I SUSPECT most of us have a specific image of Hong Kong as a tourist destination…good for shopping, eating and taking the Peak Tram up to the lookout over the harbour. And maybe a foray into the stalls at the Stanley Markets or the lanes in Central. These are accurate images… but not the whole story, by any means.
On a recent trip we were simply amazed at the "other side" of Hong Kong unknown to the majority of visitors to Asia's World City.
For a start, there are hundreds of kms of walking tracks around the hills of Hong Kong Island and the New Territories… places far from the madding crowd where you can feel peace and solitude. There are short walks, for example around the Peak or across the Dragon's Back; or longer trails such as the MacLehose, over 100kms of punishing terrain advisable for only the very fit and well-equipped. It's an epic endurance test which takes a minimum of eight hours, or split over days into manageable sections for us more mature walkers.
But it's the islands of Hong Kong that captured our attention not only for healthy walking but exploring quaint fishing villages such as Tai O at the extremity of Lantau Island…about as far as you can go from Central Hong Kong. The excursion takes about 90 minutes each way by ferry and bus, and gives an insight into local customs including the practice of drying fish and other sea creatures to make potent, aromatic fish sauces and pastes. An acquired taste!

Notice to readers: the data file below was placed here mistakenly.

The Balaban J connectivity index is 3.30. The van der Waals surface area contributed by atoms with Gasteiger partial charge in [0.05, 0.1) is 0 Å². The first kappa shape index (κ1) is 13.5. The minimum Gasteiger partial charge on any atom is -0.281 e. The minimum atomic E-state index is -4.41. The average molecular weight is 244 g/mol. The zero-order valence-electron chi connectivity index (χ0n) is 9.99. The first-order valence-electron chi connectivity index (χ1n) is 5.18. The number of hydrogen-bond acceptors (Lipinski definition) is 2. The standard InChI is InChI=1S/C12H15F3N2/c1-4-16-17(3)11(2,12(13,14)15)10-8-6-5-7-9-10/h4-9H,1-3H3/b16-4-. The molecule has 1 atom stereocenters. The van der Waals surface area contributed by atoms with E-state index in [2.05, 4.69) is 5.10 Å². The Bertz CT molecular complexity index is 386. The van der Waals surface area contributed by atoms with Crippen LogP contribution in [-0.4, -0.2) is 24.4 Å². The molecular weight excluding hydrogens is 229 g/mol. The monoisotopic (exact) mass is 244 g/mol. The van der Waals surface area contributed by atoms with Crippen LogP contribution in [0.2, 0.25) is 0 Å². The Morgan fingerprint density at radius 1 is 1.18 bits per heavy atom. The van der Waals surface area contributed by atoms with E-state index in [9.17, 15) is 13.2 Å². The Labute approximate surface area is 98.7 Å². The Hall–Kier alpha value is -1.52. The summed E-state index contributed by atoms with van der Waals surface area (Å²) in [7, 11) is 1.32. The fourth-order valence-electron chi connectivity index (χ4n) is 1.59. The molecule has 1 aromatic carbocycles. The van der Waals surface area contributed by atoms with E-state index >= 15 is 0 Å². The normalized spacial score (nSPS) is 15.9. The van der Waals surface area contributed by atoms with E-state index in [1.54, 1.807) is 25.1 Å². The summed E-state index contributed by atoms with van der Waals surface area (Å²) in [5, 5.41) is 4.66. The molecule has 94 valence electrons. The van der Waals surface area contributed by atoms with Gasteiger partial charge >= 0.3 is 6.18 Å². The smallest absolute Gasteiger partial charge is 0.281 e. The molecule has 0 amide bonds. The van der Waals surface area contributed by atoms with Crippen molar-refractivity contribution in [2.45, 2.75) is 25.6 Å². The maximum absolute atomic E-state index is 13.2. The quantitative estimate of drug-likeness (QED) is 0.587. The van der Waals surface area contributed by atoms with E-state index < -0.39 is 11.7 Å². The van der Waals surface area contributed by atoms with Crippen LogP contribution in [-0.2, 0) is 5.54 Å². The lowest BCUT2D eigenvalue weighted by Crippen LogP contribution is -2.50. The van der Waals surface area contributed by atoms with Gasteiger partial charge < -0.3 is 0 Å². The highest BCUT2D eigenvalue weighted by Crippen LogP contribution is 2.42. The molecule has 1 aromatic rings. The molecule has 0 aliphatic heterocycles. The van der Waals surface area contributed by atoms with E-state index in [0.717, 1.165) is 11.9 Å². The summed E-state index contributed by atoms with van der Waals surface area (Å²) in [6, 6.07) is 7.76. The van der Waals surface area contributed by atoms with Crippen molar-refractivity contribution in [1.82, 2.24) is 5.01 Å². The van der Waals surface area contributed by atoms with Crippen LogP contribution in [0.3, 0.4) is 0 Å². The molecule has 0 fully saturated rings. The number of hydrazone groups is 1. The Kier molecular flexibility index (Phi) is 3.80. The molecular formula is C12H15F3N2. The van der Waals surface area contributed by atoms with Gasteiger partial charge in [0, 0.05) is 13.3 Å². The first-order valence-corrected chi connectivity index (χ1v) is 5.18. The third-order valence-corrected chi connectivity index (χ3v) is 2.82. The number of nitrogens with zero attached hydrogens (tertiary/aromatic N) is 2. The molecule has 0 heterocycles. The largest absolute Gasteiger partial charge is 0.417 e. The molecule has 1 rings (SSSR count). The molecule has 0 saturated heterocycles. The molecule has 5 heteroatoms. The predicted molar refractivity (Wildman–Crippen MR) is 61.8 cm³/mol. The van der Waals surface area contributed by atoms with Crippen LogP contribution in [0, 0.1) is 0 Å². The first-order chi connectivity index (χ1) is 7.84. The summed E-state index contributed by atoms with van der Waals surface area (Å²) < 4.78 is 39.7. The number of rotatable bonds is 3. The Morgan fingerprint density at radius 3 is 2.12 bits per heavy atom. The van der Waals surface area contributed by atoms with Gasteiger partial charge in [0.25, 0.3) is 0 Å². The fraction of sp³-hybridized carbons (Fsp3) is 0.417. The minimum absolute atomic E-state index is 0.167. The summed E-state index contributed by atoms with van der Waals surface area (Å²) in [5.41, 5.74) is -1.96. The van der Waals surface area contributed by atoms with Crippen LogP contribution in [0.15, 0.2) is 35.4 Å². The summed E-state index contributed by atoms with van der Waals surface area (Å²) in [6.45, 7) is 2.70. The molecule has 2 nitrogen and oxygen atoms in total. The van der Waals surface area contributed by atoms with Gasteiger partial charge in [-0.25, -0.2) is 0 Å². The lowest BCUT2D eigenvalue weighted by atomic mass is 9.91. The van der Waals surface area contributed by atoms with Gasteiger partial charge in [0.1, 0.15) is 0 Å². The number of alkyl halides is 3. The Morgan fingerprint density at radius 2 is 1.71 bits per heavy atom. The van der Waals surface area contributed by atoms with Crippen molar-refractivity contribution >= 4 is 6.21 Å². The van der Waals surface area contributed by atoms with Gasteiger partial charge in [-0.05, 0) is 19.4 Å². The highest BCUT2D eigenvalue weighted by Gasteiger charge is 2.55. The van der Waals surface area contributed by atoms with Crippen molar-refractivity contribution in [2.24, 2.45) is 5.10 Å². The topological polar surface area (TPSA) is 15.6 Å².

The best idea is however to spend a night or two at Tai O and soak up the local culture and cuisine. Fortunately there's the new boutique Heritage Hotel that's been created from the bones of the old Colonial Marine Police station, with nine beautiful rooms and a fine restaurant catering to Chinese and Western tastes. As far as possible, Tai O-sourced products are used to add a spicy flavour to old favourites such as fried rice and noodles, and even a pork burger!
Our brief sojourn at the Heritage Hotel over, we found ourselves back in Kowloon for some final retail therapy around the Tsim Sha Tsui area, where we discovered one of Hong Kong's accommodation treasures… The Luxe Manor. This is an eclectic small hotel with design nods to Dadaism and early 20th century art, plus a cool restaurant called FINDS using the initial letter of each Scandinavian country… the signature dish is a delicious collage called Salmon Six Ways. It's very hard to find affordable luxury like this in Hong Kong, dominated as it is by large business-type properties.
Adding it all up, maybe it's time for a re-think of Hong Kong's real attractions away from the bustle… lovely walks and island experiences… followed by some final days in a veritable art gallery of a hotel in downtown Kowloon
And on the way home, the absolute pleasure of Cathay Pacific Business Class… top of its class.